Complementary and alternative medicine options may help men manage premature ejaculation, according to a new review of existing research.
The improvements were small, and the studies were of varying quality, but preliminary evidence suggests that acupuncture, Chinese herbal medicine, Ayurvedic herbal medicine and a Korean topical cream may all have desirable effects, researchers conclude in the journal Sexual Medicine, online December 29.
"There are a range of treatments available for premature ejaculation, including drug treatments, behavioral techniques and counseling, however, some men may not want to visit the doctor, take drugs long-term or be on a long wait list for counseling," said lead author Katy Cooper of the University of Sheffield in the UK.
"It's important to evaluate the evidence for other therapies," she told Reuters Health by email. "To our knowledge, this is the first systematic review to assess complementary and alternative medicine for premature ejaculation."
In the current study, researchers evaluated 10 randomized controlled trials that included comparisons either to another type of treatment or to a placebo. Two studies were of acupuncture, five were of Chinese herbal medicine, one of Ayurvedic herbal medicine and two of Korean topical "severance secret" cream.
Together, the two acupuncture studies found that the treatment slightly increased intravaginal ejaculatory latency time (IELT) by about half a minute compared to placebo.
Chinese herbal medicine increased IELT by about two minutes, Ayurvedic herbal medicine increased IELT by nearly a minute and topical cream increased IELT by more than eight minutes.
In some instances, a combination of traditional and alternative options was the most effective. For example, Chinese medicine paired with selective serotonin reuptake inhibitors (SSRIs) increased IELT by two minutes longer than SSRIs alone and nearly three minutes longer than the Chinese medicine alone.
"There are no approved treatments for premature ejaculation," said Donald Patrick, vice chair for research at the University of Washington in Seattle. "This is a common condition that has serious psychological effects on relationships," said Patrick, who wasn't involved in the study. "We need treatments to address it, and it should be treated with equal seriousness as erectile dysfunction."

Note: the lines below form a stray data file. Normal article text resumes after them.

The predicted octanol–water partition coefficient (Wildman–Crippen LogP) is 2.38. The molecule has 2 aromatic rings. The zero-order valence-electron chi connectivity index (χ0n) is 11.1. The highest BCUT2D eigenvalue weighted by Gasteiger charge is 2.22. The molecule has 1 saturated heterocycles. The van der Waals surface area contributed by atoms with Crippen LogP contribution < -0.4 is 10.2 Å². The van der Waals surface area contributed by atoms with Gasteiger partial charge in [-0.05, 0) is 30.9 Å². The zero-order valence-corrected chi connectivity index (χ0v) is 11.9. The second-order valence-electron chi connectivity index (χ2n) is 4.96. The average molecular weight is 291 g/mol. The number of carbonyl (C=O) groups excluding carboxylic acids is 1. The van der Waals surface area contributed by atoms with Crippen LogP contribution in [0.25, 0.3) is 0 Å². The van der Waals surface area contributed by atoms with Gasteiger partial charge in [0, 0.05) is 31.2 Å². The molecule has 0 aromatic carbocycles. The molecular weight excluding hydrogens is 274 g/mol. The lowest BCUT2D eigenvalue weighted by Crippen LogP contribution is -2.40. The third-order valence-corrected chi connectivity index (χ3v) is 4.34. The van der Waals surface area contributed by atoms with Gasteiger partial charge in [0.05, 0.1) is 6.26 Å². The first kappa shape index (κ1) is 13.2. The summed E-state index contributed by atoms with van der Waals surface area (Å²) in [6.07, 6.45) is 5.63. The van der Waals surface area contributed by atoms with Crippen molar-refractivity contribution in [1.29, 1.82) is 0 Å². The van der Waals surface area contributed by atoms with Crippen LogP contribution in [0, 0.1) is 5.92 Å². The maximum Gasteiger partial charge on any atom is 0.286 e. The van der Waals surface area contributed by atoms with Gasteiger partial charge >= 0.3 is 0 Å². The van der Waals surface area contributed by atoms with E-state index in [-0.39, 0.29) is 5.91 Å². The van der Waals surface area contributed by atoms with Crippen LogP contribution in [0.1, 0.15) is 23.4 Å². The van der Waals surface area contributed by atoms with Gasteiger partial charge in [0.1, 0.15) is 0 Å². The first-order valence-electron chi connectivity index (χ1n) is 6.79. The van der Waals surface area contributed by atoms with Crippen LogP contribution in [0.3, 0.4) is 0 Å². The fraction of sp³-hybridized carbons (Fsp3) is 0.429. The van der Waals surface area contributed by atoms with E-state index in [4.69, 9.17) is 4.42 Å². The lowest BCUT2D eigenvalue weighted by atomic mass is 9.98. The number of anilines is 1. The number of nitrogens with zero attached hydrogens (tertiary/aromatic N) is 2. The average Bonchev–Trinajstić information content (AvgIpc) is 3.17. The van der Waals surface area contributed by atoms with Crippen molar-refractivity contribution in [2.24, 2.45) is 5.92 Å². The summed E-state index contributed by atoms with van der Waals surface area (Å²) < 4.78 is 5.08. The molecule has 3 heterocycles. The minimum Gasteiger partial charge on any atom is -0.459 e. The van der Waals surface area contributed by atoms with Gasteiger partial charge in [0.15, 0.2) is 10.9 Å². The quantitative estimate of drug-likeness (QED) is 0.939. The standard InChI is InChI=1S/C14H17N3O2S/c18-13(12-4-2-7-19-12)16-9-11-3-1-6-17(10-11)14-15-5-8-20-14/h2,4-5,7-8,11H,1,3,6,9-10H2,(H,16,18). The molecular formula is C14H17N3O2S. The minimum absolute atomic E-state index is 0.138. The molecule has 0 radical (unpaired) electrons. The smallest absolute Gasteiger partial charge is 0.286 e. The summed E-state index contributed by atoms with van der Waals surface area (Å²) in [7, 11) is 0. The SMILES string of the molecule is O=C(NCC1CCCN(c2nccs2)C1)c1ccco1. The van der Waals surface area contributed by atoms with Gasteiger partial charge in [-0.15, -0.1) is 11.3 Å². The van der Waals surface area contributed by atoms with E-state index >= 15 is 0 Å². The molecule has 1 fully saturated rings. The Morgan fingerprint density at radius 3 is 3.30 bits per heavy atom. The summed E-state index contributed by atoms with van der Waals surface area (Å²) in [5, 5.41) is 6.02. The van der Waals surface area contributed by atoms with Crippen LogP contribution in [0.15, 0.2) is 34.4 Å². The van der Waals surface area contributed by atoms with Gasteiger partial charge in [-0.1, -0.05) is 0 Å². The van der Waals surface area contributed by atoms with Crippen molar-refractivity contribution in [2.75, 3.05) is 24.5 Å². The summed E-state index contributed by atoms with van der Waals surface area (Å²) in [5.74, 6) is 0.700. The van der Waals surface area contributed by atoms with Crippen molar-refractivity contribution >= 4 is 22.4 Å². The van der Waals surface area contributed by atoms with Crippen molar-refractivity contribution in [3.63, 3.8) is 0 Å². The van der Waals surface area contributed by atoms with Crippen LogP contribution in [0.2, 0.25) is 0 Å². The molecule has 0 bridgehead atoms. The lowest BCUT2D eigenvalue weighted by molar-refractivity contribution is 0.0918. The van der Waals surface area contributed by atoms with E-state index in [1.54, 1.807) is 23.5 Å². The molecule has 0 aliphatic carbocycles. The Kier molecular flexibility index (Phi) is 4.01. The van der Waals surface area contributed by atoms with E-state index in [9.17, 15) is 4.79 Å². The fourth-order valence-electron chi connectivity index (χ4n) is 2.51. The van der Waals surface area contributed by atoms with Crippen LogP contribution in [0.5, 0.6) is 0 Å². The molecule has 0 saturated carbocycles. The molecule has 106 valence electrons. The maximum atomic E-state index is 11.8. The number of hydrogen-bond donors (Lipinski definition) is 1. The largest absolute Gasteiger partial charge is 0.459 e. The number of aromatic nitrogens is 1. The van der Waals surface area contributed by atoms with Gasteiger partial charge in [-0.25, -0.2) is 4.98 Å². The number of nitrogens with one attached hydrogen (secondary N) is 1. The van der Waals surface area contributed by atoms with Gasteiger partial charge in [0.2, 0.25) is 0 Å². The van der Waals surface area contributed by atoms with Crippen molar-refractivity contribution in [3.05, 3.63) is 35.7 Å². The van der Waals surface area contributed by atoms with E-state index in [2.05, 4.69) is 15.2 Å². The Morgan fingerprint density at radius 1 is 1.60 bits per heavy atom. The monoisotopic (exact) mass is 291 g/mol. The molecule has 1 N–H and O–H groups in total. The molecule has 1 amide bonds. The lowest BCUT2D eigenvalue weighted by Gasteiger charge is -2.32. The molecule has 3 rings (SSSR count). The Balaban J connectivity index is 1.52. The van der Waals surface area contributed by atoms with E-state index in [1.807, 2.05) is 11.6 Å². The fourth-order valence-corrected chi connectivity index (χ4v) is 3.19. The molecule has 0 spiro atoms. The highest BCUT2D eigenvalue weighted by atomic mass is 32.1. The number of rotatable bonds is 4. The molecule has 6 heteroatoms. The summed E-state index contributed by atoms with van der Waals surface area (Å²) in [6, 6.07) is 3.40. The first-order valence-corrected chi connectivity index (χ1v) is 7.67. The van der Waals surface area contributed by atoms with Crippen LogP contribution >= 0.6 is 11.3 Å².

The prevalence of premature ejaculation is difficult to measure because of the differing definitions of the problem and some men's reluctance to report it. Some studies suggest that between 20 and 30 percent of men report early ejaculation concerns, but the International Society for Sexual Medicine estimates that about 4 percent of men have a lifelong condition.
"Although it is not openly discussed in the media - at least not as much as erectile problems have been discussed in the post-Viagra era - numerous studies report men feel frustrated, depressed and anxious because of this problem," said Ege Can Serefoglu of the Bagcilar Training and Research Hospital in Istanbul, Turkey.
The main limitation of the study is the underlying weakness of the studies evaluated. Bias was unclear in most of the studies, and only five used stopwatches to measure IELT, which is the "gold standard" for premature ejaculation studies, Patrick said.
In addition, the authors write, the studies are so different, it's tough to draw conclusions about the different options. For example, the five Chinese medicine studies tested different substances, including Qilin pills, Yimusake and Uighur.
Some studies, but not all, discussed side effects such as gastrointestinal discomfort, dizziness, mild pain and decreased libido. When they were reported, the adverse effects were generally mild, the study team writes.
"Nowadays, I am encountering alternative medicine-obsessed patients more than I used to, and it doesn't make sense to argue with them about the treatment they want," Serefoglu told Reuters Health by email. "After all, the placebo is a well-known clinical phenomenon, and some of my patients report surprisingly favorable outcomes."